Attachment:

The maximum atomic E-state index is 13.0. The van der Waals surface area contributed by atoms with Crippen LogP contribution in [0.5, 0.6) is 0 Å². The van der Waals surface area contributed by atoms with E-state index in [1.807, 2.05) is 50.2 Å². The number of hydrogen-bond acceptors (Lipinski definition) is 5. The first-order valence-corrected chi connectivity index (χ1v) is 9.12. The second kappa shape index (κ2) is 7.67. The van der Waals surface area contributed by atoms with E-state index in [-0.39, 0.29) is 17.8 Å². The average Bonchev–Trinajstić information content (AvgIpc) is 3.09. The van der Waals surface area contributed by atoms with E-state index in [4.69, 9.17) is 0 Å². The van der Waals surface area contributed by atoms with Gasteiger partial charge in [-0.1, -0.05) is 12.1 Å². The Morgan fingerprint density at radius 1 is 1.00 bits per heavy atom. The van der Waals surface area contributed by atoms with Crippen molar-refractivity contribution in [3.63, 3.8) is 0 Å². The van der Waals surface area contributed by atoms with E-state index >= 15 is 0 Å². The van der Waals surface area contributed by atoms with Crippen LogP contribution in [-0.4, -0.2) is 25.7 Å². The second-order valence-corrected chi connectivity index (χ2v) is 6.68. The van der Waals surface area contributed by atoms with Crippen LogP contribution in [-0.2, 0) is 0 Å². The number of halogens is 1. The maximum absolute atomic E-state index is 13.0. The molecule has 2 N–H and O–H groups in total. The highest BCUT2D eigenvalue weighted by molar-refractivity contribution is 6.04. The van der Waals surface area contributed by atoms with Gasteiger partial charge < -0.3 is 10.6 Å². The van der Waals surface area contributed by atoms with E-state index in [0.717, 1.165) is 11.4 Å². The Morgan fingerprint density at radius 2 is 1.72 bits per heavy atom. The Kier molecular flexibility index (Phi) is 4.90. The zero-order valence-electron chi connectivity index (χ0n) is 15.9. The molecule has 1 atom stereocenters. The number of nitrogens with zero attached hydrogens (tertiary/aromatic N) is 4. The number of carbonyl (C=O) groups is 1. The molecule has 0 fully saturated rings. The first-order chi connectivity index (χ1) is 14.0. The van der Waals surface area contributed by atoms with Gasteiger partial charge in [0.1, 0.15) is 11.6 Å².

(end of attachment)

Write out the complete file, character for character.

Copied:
The maximum atomic E-state index is 13.0. The van der Waals surface area contributed by atoms with Crippen LogP contribution in [0.5, 0.6) is 0 Å². The van der Waals surface area contributed by atoms with E-state index in [1.807, 2.05) is 50.2 Å². The number of hydrogen-bond acceptors (Lipinski definition) is 5. The first-order valence-corrected chi connectivity index (χ1v) is 9.12. The second kappa shape index (κ2) is 7.67. The van der Waals surface area contributed by atoms with E-state index in [-0.39, 0.29) is 17.8 Å². The average Bonchev–Trinajstić information content (AvgIpc) is 3.09. The van der Waals surface area contributed by atoms with E-state index in [4.69, 9.17) is 0 Å². The van der Waals surface area contributed by atoms with Gasteiger partial charge in [-0.1, -0.05) is 12.1 Å². The Morgan fingerprint density at radius 1 is 1.00 bits per heavy atom. The van der Waals surface area contributed by atoms with Crippen molar-refractivity contribution in [3.63, 3.8) is 0 Å². The van der Waals surface area contributed by atoms with E-state index >= 15 is 0 Å². The van der Waals surface area contributed by atoms with Crippen LogP contribution in [-0.4, -0.2) is 25.7 Å². The second-order valence-corrected chi connectivity index (χ2v) is 6.68. The van der Waals surface area contributed by atoms with Crippen LogP contribution in [-0.2, 0) is 0 Å². The number of halogens is 1. The maximum absolute atomic E-state index is 13.0. The molecule has 2 N–H and O–H groups in total. The highest BCUT2D eigenvalue weighted by molar-refractivity contribution is 6.04. The van der Waals surface area contributed by atoms with Gasteiger partial charge < -0.3 is 10.6 Å². The van der Waals surface area contributed by atoms with E-state index in [0.717, 1.165) is 11.4 Å². The Morgan fingerprint density at radius 2 is 1.72 bits per heavy atom. The Kier molecular flexibility index (Phi) is 4.90. The zero-order valence-electron chi connectivity index (χ0n) is 15.9. The molecule has 1 atom stereocenters. The number of nitrogens with zero attached hydrogens (tertiary/aromatic N) is 4. The number of carbonyl (C=O) groups is 1. The molecule has 0 fully saturated rings. The first-order chi connectivity index (χ1) is 14.0. The van der Waals surface area contributed by atoms with Gasteiger partial charge in [0.1, 0.15) is 11.6 Å².